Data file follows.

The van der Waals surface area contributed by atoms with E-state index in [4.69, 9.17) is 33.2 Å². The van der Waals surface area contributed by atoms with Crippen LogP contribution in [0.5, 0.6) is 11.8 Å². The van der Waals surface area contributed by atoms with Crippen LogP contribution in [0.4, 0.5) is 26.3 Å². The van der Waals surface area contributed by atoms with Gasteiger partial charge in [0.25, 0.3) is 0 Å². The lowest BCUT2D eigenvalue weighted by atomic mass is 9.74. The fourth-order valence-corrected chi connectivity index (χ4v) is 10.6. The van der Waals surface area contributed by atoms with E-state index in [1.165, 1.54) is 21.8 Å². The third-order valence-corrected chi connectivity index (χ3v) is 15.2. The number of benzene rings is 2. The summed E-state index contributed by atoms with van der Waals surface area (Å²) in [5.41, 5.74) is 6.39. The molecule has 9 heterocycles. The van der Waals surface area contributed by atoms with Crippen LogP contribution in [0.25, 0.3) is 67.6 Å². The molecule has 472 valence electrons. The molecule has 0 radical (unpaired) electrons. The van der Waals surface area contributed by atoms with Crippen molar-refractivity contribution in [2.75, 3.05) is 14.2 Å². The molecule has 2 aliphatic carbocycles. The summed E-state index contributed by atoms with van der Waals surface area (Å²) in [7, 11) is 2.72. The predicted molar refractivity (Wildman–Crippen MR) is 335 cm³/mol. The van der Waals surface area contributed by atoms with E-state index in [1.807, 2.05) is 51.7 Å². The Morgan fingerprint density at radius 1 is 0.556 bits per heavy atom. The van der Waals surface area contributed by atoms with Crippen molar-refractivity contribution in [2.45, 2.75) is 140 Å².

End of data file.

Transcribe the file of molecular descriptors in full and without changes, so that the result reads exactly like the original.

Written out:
The van der Waals surface area contributed by atoms with E-state index in [4.69, 9.17) is 33.2 Å². The van der Waals surface area contributed by atoms with Crippen LogP contribution in [0.5, 0.6) is 11.8 Å². The van der Waals surface area contributed by atoms with Crippen LogP contribution in [0.4, 0.5) is 26.3 Å². The van der Waals surface area contributed by atoms with Gasteiger partial charge in [0.25, 0.3) is 0 Å². The lowest BCUT2D eigenvalue weighted by atomic mass is 9.74. The fourth-order valence-corrected chi connectivity index (χ4v) is 10.6. The van der Waals surface area contributed by atoms with E-state index in [1.165, 1.54) is 21.8 Å². The third-order valence-corrected chi connectivity index (χ3v) is 15.2. The number of benzene rings is 2. The summed E-state index contributed by atoms with van der Waals surface area (Å²) in [5.41, 5.74) is 6.39. The molecule has 9 heterocycles. The van der Waals surface area contributed by atoms with Crippen LogP contribution in [0.25, 0.3) is 67.6 Å². The molecule has 472 valence electrons. The molecule has 0 radical (unpaired) electrons. The van der Waals surface area contributed by atoms with Crippen molar-refractivity contribution in [2.75, 3.05) is 14.2 Å². The molecule has 2 aliphatic carbocycles. The summed E-state index contributed by atoms with van der Waals surface area (Å²) in [7, 11) is 2.72. The predicted molar refractivity (Wildman–Crippen MR) is 335 cm³/mol. The van der Waals surface area contributed by atoms with E-state index in [1.807, 2.05) is 51.7 Å². The Morgan fingerprint density at radius 1 is 0.556 bits per heavy atom. The van der Waals surface area contributed by atoms with Crippen molar-refractivity contribution in [2.45, 2.75) is 140 Å².